Shiny Surfaces – Part 4

In this post we’ll see yet more uses for one of Steve Caplin’s go-to filters, Plastic Wrap, and create a view through a glass bowl.

A Massive Block of Ice

Once again Steve Caplin uses a Friday Challenge as the basis for one of his Tutorials in How to Cheat in Photoshop, 6th ed.   This time he has his readers turn plain text into an ice sculpture:Massive block of ice_bOTHCaplin reported in his book that most people were able to make the lettering sufficiently icy looking. It is accomplished by duplicating the layers, offsetting them – to produce the effect of a 3D object – adding some shading and then the Plastic Wrap filter. The trick that most people didn’t get during the Challenge was making the background distort though the ice, giving it more realism.  That effect is added by using a displace filter, as shown in the result above.

Getting the Glazing Bug

After 5 tutorials using the Plastic Wrap filter, Caplin finally has his readers wrap something in plastic.  In this case a scarab beetle: Glazing bug BothThis plastic effect is very simple. First, start a new layer and fill it with 50% grey. Next, use the Dodge and Burn tools to create highlights and shadows around the insect. Add a few random highlights and shadows to make the wrinkles. Then, apply the Plastic Wrap filter and set the layer’s mode to highlight. Instant polythene!  To make the beetle really look as if it is behind glass, create a reflection. It’s always the little details that complete a scene.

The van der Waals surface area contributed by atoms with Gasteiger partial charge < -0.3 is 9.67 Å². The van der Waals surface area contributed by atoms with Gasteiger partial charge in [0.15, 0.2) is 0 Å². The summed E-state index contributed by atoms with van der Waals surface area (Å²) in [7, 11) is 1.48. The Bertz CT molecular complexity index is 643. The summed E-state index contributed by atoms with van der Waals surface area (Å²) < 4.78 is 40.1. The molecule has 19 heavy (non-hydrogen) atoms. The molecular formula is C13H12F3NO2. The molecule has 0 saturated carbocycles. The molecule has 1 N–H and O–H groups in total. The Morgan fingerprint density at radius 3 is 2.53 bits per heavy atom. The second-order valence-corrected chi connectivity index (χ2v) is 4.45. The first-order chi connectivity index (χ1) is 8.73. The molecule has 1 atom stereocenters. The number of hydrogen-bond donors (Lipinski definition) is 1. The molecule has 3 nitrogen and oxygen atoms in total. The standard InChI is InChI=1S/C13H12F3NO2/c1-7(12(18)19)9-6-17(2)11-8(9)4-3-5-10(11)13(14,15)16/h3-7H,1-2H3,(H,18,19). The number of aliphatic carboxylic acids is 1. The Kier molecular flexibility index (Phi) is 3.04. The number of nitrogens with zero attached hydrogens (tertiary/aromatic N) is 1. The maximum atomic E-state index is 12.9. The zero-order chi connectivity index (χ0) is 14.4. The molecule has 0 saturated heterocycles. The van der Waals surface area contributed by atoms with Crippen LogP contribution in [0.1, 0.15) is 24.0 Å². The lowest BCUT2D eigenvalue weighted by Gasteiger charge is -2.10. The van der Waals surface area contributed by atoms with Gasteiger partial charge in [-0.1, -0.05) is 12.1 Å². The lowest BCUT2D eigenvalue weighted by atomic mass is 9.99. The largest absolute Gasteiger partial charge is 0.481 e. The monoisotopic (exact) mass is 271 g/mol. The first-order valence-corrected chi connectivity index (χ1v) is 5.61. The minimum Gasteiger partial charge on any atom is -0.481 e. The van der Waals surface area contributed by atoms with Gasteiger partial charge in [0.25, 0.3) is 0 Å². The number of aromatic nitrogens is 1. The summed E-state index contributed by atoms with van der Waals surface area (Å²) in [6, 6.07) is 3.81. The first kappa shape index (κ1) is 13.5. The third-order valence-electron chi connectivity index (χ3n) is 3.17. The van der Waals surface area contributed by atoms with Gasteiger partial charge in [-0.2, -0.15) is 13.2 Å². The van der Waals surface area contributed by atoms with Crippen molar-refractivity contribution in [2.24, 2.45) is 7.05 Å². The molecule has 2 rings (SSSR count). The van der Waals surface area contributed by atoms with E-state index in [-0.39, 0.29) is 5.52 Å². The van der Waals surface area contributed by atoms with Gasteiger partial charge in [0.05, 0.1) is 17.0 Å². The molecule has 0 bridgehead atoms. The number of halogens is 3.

Glass: RefractionGlass refractionBoth

Caplin must be a very observant person. Most people would understand that making the image of a glass bowl look realistic should include a background visible through it. However, most people wouldn’t know to add the distortion, which is the key to making a photomontage look real:First, Caplin walks readers through using the Spherize filter to create the refraction distortion. However, glass is reflective as well. So, to achieve that effect, readers simply adjust the sliders in the Blending Options panel until the highlights and a bit of the reflection are visible. These sliders are found under the Layer drop down menu, much like the techniques used in the two tutorials in Hiding and Showing: Blending 1 & 2. And that’s it – your opaque bowl is now all clear. The only other thing to add is a layer mask on the stem and with a low opacity brush, reveal a little of the background.

Next: Shiny Surfaces – Part 5 – More Reflections and A Bridge Too Far

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